Unconstitutionality of s 89(5)(c) of the National Credit Act

February 1st, 2013
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National Credit Regulator v Opperman and Others (CC) (unreported case no CCT 34/12, 10-12-2012) (Van der Westhuizen J)

By Mapula Sedutla

At issue in the Opperman case was whether s 89(5)(c) of the National Credit Act 34 of 2005 (NCA) was consistent with the right not to be arbitrarily deprived of property in s 25(1) of the Constitution.

In the court a quo (with the citation Opperman v Boonzaaier and Others (WCC) (unreported case no 24887/2010, 17-4-2012) (Binns-Ward J)) the Western Cape High Court, per Binns-Ward J, held that s 89(5)(c) was constitutionally invalid. In the present case, the Constitutional Court was called on to confirm the order of constitutional invalidity.

The majority of the court, per Van der Westhuizen J (Mogoeng CJ, Moseneke DCJ, Khampepe, Nkabinde and Skweyiya JJ concurring), confirmed the order of invalidity.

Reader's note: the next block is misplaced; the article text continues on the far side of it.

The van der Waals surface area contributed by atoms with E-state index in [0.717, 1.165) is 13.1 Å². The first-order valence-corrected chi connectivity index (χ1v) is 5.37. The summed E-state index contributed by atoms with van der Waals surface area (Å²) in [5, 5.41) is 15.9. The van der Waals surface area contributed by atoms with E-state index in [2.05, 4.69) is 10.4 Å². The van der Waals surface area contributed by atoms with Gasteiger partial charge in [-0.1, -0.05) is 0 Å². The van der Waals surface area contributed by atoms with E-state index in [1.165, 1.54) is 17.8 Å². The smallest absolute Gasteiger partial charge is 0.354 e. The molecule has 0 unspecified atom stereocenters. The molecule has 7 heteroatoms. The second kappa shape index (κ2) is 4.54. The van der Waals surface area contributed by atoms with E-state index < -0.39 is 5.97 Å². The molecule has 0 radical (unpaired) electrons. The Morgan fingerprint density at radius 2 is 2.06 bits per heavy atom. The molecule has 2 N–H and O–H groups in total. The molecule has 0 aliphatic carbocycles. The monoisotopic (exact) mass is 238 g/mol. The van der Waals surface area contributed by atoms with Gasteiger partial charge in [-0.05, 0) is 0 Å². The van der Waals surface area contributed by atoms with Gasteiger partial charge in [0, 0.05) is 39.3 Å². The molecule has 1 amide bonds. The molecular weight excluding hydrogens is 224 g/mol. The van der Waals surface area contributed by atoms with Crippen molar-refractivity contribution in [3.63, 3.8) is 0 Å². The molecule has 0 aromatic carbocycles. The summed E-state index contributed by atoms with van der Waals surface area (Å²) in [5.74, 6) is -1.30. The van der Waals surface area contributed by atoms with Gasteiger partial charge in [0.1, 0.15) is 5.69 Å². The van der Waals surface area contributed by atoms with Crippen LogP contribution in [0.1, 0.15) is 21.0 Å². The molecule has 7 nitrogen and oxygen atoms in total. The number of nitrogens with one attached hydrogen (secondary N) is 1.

Background

In 2009 the first respondent, Opperman, lent the second respondent, Boonzaaier, R 7 million for property development after concluding three written loan agreements. However, the second respondent was unable to repay the debt and the first respondent applied for the sequestration of his estate. During these proceedings, concerns about the constitutionality of s 89(5)(c) of the NCA arose.

This section provides that a credit provider loses his right to reclaim money lent to a consumer if he was not a registered credit provider in terms of the Act at the time of making the loan. In terms of s 40 of the NCA, a person who is a credit provider under at least 100 credit arrangements or to whom the total principal debt owed in terms of all outstanding credit agreements exceeds the threshold prescribed in terms of s 42(1) of the NCA (currently R 500 000) must apply to be registered as a credit provider. Failure to do so renders the credit agreement unlawful and void.

The first respondent was not registered as a credit provider as he was unaware of the requirement.

The High Court held that s 89(5)(c) was contrary to s 25(1) of the Constitution as it permitted arbitrary deprivation of property by denying the credit provider any claim against the consumer for the repayment of the money without leaving courts with a discretion to decide otherwise.